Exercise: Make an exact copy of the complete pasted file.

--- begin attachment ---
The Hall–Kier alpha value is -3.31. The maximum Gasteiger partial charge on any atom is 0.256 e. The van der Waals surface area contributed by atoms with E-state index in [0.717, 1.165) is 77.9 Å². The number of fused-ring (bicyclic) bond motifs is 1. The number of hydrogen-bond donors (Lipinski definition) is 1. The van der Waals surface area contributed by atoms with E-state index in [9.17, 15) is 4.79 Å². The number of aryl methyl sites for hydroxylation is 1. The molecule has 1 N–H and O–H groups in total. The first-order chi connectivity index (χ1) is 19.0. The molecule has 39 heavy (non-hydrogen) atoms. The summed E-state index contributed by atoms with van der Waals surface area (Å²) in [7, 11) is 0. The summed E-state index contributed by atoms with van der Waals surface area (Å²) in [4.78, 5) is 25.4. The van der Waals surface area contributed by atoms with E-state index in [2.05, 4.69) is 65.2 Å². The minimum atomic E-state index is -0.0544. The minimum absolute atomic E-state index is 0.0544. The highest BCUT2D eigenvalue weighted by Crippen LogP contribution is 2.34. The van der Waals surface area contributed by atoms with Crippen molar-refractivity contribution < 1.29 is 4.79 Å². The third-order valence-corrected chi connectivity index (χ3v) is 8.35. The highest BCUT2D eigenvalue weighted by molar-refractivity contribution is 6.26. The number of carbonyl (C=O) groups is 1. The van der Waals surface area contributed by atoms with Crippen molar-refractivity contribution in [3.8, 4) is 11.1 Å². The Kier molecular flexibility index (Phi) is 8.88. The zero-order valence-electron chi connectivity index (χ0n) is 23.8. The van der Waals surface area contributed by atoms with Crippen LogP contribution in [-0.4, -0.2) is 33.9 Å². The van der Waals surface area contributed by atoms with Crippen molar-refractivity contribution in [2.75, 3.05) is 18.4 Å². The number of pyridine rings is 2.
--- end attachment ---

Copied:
The Hall–Kier alpha value is -3.31. The maximum Gasteiger partial charge on any atom is 0.256 e. The van der Waals surface area contributed by atoms with E-state index in [0.717, 1.165) is 77.9 Å². The number of fused-ring (bicyclic) bond motifs is 1. The number of hydrogen-bond donors (Lipinski definition) is 1. The van der Waals surface area contributed by atoms with E-state index in [9.17, 15) is 4.79 Å². The number of aryl methyl sites for hydroxylation is 1. The molecule has 1 N–H and O–H groups in total. The first-order chi connectivity index (χ1) is 19.0. The molecule has 39 heavy (non-hydrogen) atoms. The summed E-state index contributed by atoms with van der Waals surface area (Å²) in [7, 11) is 0. The summed E-state index contributed by atoms with van der Waals surface area (Å²) in [4.78, 5) is 25.4. The van der Waals surface area contributed by atoms with E-state index in [2.05, 4.69) is 65.2 Å². The minimum atomic E-state index is -0.0544. The minimum absolute atomic E-state index is 0.0544. The highest BCUT2D eigenvalue weighted by Crippen LogP contribution is 2.34. The van der Waals surface area contributed by atoms with Crippen molar-refractivity contribution < 1.29 is 4.79 Å². The third-order valence-corrected chi connectivity index (χ3v) is 8.35. The highest BCUT2D eigenvalue weighted by molar-refractivity contribution is 6.26. The number of carbonyl (C=O) groups is 1. The van der Waals surface area contributed by atoms with Crippen molar-refractivity contribution in [3.8, 4) is 11.1 Å². The Kier molecular flexibility index (Phi) is 8.88. The zero-order valence-electron chi connectivity index (χ0n) is 23.8. The van der Waals surface area contributed by atoms with Crippen LogP contribution in [-0.4, -0.2) is 33.9 Å². The van der Waals surface area contributed by atoms with Crippen molar-refractivity contribution in [2.75, 3.05) is 18.4 Å². The number of pyridine rings is 2.